In 1972, the residents of Miami lost their minds. That's how it seems, anyway, when you learn they were stockpiling laundry detergent. There was no shortage, but still they rushed to stores to grab as many boxes as they could, even purchased it from other counties. What turned all these people into clean freaks overnight?
Miami was one of the first cities in the country to ban the sale of detergents containing phosphates, chemicals that increased cleaning power but also increased the growth of algae when drained into the water supply. The algae could suffocate plants and animals and, in some cases, produce neurotoxins. The rule made a lot of sense, and it didn't cause any inconvenience because other equally effective additives such as carbonates were available. And yet, people went out of their way to procure the banned substance—even if it meant breaking the law to do so.
Like the rest of us, the Miami launderers didn't want to be told what not to do. We value our freedom of choice so highly that when it's threatened by an external authority, we automatically rebel in order to reassert control. We end up wanting whatever the authority says we're not supposed to want or have. Psychologist Jack Brehm coined the term reactance in the 1960s to describe this phenomenon, but we've long known the attraction of forbidden fruit. In one classic study of reactance,researchers placed signs in several of the restrooms of a university, either politely asking people not to write on the walls or ordering them, "Do NOT write on the walls!" How did people react to the latter? They were more inclined to write on the sign itself in defiance (e.g., "So what are you going to do about it … [expletive deleted] … You'll never catch me. Ha! Ha! Ha!"). Sometimes they skipped straight to stealing the sign. In other words, a minor prohibition elicited a major reaction—and what was true in the 1960s is just as true today.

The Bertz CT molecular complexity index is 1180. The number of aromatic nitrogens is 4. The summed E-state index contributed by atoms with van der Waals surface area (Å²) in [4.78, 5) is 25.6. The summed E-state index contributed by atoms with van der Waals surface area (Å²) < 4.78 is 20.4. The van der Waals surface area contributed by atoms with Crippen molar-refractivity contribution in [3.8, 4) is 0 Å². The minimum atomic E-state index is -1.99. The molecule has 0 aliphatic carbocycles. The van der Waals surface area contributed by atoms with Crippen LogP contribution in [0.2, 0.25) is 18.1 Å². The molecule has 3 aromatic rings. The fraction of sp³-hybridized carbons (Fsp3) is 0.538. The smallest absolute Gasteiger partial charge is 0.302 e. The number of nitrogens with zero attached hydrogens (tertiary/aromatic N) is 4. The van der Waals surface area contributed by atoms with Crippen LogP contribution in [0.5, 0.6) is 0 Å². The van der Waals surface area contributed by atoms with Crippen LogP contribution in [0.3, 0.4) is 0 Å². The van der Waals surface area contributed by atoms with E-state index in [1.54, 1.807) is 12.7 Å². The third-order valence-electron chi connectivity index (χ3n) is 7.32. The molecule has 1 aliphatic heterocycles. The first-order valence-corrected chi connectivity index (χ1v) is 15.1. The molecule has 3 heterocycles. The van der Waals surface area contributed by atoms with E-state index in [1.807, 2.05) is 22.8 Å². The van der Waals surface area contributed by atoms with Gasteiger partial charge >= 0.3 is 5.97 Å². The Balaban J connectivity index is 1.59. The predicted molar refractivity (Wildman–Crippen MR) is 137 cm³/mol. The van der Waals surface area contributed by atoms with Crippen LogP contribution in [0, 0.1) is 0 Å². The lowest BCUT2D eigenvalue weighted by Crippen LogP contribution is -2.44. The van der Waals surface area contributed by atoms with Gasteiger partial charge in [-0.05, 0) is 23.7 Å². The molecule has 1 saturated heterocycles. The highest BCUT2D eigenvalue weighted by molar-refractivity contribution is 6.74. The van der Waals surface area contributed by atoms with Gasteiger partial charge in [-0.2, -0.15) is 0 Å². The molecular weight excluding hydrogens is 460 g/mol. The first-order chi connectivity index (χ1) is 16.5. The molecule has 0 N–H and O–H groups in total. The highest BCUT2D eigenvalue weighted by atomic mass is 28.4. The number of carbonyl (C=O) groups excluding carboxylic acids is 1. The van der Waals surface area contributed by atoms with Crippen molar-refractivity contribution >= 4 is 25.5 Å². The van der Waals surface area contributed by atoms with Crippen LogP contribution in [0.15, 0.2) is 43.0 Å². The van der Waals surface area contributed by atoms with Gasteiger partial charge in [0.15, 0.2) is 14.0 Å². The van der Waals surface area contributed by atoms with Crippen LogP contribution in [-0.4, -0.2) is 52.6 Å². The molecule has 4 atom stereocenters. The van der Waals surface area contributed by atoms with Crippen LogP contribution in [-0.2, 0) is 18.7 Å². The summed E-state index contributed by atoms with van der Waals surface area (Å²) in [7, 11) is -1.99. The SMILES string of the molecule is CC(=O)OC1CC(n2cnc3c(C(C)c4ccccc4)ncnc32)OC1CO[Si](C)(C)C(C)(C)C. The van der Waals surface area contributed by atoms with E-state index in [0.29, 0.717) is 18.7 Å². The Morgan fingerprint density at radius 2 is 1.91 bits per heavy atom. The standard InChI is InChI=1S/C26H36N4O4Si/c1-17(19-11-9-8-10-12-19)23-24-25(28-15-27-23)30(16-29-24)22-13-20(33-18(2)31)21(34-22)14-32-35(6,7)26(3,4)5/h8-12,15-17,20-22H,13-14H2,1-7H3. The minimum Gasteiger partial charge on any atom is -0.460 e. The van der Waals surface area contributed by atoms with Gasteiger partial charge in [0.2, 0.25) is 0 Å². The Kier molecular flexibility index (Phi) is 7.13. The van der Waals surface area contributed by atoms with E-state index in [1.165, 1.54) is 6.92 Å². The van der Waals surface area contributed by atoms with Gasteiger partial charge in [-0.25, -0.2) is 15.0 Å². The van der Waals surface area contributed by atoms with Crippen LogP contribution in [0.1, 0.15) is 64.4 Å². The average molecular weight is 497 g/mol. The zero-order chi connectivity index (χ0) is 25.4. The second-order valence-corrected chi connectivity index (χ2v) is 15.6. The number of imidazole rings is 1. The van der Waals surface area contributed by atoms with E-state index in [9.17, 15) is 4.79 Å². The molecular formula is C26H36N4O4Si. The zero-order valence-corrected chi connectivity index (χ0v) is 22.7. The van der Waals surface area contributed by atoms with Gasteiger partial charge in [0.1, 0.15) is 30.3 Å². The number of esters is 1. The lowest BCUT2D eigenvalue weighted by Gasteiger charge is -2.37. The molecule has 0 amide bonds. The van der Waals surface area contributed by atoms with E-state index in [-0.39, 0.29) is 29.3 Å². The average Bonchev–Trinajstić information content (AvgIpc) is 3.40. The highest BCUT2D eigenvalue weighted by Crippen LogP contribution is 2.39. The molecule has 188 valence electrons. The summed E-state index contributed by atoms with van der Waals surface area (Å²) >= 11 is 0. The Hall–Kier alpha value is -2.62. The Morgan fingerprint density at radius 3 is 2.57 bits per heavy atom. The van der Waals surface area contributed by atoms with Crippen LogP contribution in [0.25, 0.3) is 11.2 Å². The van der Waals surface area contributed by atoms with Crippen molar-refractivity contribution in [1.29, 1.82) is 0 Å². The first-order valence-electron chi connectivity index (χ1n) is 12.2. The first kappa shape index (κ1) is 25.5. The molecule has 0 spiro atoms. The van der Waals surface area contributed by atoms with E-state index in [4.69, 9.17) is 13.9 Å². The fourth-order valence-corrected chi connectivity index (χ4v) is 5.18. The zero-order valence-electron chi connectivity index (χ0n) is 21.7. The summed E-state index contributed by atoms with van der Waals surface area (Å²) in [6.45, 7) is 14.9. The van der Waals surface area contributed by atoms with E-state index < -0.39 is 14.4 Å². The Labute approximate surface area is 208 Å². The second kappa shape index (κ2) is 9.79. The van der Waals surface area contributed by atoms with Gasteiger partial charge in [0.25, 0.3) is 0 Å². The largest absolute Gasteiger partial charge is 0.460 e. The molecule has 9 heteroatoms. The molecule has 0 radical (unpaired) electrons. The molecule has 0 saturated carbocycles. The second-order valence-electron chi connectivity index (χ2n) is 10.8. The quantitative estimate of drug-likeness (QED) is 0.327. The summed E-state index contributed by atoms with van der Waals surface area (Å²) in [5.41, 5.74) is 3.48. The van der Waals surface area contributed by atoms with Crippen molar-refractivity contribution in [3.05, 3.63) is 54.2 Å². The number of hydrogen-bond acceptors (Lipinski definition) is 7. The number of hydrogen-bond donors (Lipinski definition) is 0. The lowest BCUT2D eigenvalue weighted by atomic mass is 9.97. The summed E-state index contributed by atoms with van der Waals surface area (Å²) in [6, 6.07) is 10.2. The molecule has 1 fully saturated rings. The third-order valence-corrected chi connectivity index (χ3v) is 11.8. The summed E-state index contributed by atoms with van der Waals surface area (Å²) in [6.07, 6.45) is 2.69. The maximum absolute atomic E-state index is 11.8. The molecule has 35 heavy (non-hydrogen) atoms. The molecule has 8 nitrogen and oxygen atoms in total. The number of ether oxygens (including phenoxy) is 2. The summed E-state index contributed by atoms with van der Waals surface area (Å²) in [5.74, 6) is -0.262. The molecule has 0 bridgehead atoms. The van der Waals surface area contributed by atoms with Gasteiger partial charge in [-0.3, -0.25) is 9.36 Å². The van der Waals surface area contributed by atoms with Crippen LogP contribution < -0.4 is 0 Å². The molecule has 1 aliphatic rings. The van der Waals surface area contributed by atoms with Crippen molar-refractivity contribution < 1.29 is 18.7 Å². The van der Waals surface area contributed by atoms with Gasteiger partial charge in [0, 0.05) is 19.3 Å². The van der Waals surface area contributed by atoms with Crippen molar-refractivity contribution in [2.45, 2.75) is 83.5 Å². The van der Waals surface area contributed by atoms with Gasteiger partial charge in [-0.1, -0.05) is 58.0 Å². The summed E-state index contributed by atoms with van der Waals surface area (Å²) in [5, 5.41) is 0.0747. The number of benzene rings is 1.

It should come as no surprise, then, that we have a problem with "sin taxes," such as the penny-per-ounce surcharge on sweetened beverages championed by CDC Director Thomas Frieden. Most of us would probably agree that we'd be better off if we drank less soda, but any government action designed to control consumption puts us on alert. A tax is far less likely to induce reactance than an outright ban, but we feel queasy whenever we think The Man is trying to influence our behavior. In the case of the sugar-sweetened-beverage tax, which has often been referred to as a "fat tax," our discomfort is greater because the measure seems to encourage finger-pointing. In defense of the proposal, New York Gov. David Paterson has said, "Someone has got to contribute to the $7.6 billion the state spends every year to treat diseases from obesity."Those who are not obese may feel that they should not have to pay for the "sins" of the fat people over there, the ones creating the problem. Those who are obese are likely to feel shamed and persecuted. And we all recoil at the thought of the government trying to regulate our bodies.
Most scientific evidence suggests that an increase in price does lead to a decrease in consumption. For soda, it's estimated that a 10 percent markup would reduce intake by about 8 percent (PDF). (Assuming that a 12-pack of soda costs $5, a penny-per-ounce tax would raise its price by $1.44, or about 29 percent.) However, much of the research looks at the impact of higher price without taking into account that consumer response may vary depending on the reasons given for the markup. When the markup is presented specifically as a way to modify behavior, it is likely to elicit reactance and therefore be less effective. In the real world, people's desire to assert their freedom to drink soda may very well trump the disincentive of higher cost.
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